High blood pressure is associated with abnormalities in calcium metabolism. Sustained calcium loss may lead to increased bone-mineral loss in people with high blood pressure. We investigated the prospective association between blood pressure and bone-mineral loss over time in elderly white women. We studied 3676 women who were initially assessed in 1988-90 (mean age 73 years [SD 4, range 66-91 years]; mean bodyweight 65.3 kg [11.5]; blood pressure 137/75 mm Hg [17/9]) who were not on thiazide diuretics. Mean follow-up was 3.5 years. Anthropometry, blood pressure, and bone-mineral density at the femoral neck were measured at baseline and bone densitometry was repeated after 3.5 years by dual-energy X-ray absorptiometry. After adjustment for age, initial bone-mineral density, weight and weight change, smoking, and regular use of hormone-replacement therapy, the rate of bone loss at the femoral neck increased with blood pressure at baseline. In the quartiles of systolic blood pressure, yearly bone losses increased from 2.26 mg/cm2 (95% CI 1.48-3.04) in the first quartile to 3.79 mg/cm2 in the fourth quartile (3.13-4.45; test for heterogeneity, p=0.03; test for linear trend, p=0.01), equivalent to yearly changes of 0.34% (0.20-0.46) and 0.59% (0.49-0.69; test for heterogeneity, p=0.02; test for linear trend, p=0.005). There was no significant interaction with age. The exclusion of women on antihypertensive drugs did not alter the results. For diastolic blood pressure, there was an association with bone loss in women younger than 75 years. Higher blood pressure in elderly white women is associated with increased bone loss at the femoral neck. This association may reflect greater calcium losses associated with high blood pressure, which may contribute to the risk of hip fractures.
Article
Family members play a major role in providing caregiving assistance to elderly persons and their families. The effect of stressors on family members caring for a physically or mentally ill person has been referred to as caregiver burden. It is an important concern and will become more so with the inevitable aging of the population. Community health and home health nurses must be able to recognize those factors associated with caregiver burden to effectively render care to their clients and families. This study examined caregiver characteristics and the degree to which these variables affect caregiver burden. Although much research focuses on caregivers of Alzheimers clients, this research utilized a wider variety of client diagnoses to examine caregiver burden of those clients. A sample representing 88 caregivers of elderly chronically ill persons was obtained from various sources in the community. Demographic data about the caregiver was collected. The amount of burden they experienced was recorded using the Burden Interview (Zarit et al., 1986). This study found that there was a positive correlation between increased activities of care performed by the caregiver and caregiver burden. This included both the provision of direct care such as bathing and indirect care such as running errands, preparing meals, and performing housework. It was found that sons, as caregivers, reported significantly less burden than did daughters or other relatives. Community health and home health nurses working with families in a caregiving situation have an opportunity to reduce caregiver burden. This is done by assessment of the caregiving environment and implementation of plans for early intervention.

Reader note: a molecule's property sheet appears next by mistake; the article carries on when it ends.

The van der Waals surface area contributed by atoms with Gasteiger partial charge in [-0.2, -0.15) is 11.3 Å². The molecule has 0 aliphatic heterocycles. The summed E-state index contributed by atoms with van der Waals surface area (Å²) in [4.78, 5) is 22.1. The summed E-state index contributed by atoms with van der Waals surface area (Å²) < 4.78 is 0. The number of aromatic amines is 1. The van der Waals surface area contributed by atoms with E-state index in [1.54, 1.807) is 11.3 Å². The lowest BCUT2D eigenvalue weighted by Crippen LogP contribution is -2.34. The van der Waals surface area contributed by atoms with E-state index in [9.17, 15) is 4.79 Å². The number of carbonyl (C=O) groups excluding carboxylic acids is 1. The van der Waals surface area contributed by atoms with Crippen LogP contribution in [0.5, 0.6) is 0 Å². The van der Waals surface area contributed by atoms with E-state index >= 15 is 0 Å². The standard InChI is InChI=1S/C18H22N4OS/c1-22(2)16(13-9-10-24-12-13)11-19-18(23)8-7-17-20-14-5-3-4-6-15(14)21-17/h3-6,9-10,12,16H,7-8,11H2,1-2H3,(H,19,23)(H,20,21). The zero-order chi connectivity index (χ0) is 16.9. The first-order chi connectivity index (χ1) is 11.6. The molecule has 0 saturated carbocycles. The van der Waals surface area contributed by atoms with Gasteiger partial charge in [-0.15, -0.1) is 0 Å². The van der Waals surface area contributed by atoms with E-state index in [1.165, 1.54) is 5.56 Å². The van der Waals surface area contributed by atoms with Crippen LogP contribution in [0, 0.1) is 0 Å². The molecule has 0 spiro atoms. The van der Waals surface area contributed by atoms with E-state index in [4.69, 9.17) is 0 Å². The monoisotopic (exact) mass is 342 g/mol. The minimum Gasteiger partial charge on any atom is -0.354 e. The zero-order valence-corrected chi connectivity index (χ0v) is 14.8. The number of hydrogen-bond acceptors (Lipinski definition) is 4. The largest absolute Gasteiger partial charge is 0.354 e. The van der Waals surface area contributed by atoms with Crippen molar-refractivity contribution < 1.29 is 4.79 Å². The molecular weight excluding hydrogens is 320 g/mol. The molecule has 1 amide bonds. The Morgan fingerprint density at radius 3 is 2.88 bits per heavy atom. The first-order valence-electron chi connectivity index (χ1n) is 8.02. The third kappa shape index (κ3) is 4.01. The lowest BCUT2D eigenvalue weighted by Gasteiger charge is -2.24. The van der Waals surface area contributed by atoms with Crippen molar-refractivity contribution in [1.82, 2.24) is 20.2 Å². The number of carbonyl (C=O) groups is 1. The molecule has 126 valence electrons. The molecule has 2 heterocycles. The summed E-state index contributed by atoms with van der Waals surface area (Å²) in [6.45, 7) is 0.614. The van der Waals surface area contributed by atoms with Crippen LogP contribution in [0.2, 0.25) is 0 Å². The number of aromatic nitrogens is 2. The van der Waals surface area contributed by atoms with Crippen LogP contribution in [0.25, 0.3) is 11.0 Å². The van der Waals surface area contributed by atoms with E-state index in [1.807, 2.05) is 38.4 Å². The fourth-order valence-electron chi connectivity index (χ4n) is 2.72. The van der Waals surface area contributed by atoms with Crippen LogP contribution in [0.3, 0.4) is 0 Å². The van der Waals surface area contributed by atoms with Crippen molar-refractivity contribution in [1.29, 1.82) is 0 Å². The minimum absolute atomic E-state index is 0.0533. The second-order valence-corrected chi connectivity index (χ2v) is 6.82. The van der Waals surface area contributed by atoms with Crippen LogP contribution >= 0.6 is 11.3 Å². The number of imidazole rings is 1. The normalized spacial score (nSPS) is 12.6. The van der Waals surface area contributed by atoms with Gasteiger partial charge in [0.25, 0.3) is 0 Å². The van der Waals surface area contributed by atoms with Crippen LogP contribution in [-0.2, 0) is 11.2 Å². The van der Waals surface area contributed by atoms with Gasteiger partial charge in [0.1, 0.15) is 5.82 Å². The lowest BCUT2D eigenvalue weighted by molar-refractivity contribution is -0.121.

Article
According to J. W. Rowe and R. L. Kahn (1997), successful aging is the combination of low probability of disease, high functioning, and active engagement with life. The purpose of this study was to assess the relationship between active engagement with life and functioning in a convenience sample of community-dwelling adults aged 65 and older. In this cross-sectional study, 244 members of an organization for older adults were mailed a survey containing the Activity Checklist and the Social Support Inventory as measures of engagement with life and the SF-12 Health Survey as a measure of functioning. Hierarchical linear regression showed that maintenance of instrumental, social, and high-demand leisure activities was associated with higher physical health scores and maintenance of low-demand leisure activities was associated with lower physical health scores. Maintenance of low-demand leisure activities was associated with higher mental health scores. If changes in potentially modifiable risk factors such as activity are associated with the beginning of functional decline, early intervention may be possible before disability ensues, thus reducing the risk of disability and ultimately health care costs.
Article
Activity has long been thought to be related to successful aging. This study was designed to examine longitudinally the relation between everyday activities and indicators of successful aging, namely well-being, function, and mortality. The study was based on the Aging in Manitoba Study, with activity being measured in 1990 and function, well-being, and mortality assessed in 1996. Well-being was measured in terms of life satisfaction and happiness; function was defined in terms of a composite measure combining physical and cognitive function. Regression analyses indicated that greater overall activity level was related to greater happiness, better function, and reduced mortality. Different activities were related to different outcome measures; but generally, social and productive activities were positively related to happiness, function, and mortality, whereas more solitary activities (e.g., hand-work hobbies) were related only to happiness. These findings highlight the importance of activity in successful aging. The results also suggest that different types of activities may have different benefits. Whereas social and productive activities may afford physical benefits, as reflected in better function and greater longevity, more solitary activities, such as reading, may have more psychological benefits by providing a sense of engagement with life.